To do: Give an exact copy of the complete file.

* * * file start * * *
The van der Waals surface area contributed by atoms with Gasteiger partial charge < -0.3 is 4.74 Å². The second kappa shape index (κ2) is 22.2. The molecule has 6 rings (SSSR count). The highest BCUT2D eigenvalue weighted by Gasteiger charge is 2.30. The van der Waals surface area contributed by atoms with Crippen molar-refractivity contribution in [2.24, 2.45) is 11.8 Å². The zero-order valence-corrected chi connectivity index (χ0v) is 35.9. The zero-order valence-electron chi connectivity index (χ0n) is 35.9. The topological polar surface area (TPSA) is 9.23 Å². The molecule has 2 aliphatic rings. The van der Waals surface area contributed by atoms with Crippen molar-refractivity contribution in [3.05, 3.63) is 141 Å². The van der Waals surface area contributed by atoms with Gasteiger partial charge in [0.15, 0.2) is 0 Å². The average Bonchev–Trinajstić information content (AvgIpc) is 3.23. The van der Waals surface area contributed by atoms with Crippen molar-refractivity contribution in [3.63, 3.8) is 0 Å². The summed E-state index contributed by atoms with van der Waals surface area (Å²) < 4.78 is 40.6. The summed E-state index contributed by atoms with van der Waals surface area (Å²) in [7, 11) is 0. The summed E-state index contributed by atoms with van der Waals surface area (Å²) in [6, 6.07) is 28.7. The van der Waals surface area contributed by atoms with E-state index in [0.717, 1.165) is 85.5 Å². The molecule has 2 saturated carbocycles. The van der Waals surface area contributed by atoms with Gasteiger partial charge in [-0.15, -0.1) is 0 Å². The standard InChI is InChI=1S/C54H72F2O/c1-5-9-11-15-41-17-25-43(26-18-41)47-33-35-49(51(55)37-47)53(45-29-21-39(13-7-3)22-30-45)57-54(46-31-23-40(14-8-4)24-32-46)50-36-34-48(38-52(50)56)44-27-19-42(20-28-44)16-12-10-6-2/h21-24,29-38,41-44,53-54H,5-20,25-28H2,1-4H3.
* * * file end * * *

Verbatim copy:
The van der Waals surface area contributed by atoms with Gasteiger partial charge < -0.3 is 4.74 Å². The second kappa shape index (κ2) is 22.2. The molecule has 6 rings (SSSR count). The highest BCUT2D eigenvalue weighted by Gasteiger charge is 2.30. The van der Waals surface area contributed by atoms with Crippen molar-refractivity contribution in [2.24, 2.45) is 11.8 Å². The zero-order valence-corrected chi connectivity index (χ0v) is 35.9. The zero-order valence-electron chi connectivity index (χ0n) is 35.9. The topological polar surface area (TPSA) is 9.23 Å². The molecule has 2 aliphatic rings. The van der Waals surface area contributed by atoms with Crippen molar-refractivity contribution in [3.05, 3.63) is 141 Å². The van der Waals surface area contributed by atoms with Gasteiger partial charge in [0.15, 0.2) is 0 Å². The average Bonchev–Trinajstić information content (AvgIpc) is 3.23. The van der Waals surface area contributed by atoms with Crippen molar-refractivity contribution in [3.63, 3.8) is 0 Å². The summed E-state index contributed by atoms with van der Waals surface area (Å²) < 4.78 is 40.6. The summed E-state index contributed by atoms with van der Waals surface area (Å²) in [7, 11) is 0. The summed E-state index contributed by atoms with van der Waals surface area (Å²) in [6, 6.07) is 28.7. The van der Waals surface area contributed by atoms with E-state index in [0.717, 1.165) is 85.5 Å². The molecule has 2 saturated carbocycles. The van der Waals surface area contributed by atoms with Gasteiger partial charge in [-0.15, -0.1) is 0 Å². The standard InChI is InChI=1S/C54H72F2O/c1-5-9-11-15-41-17-25-43(26-18-41)47-33-35-49(51(55)37-47)53(45-29-21-39(13-7-3)22-30-45)57-54(46-31-23-40(14-8-4)24-32-46)50-36-34-48(38-52(50)56)44-27-19-42(20-28-44)16-12-10-6-2/h21-24,29-38,41-44,53-54H,5-20,25-28H2,1-4H3.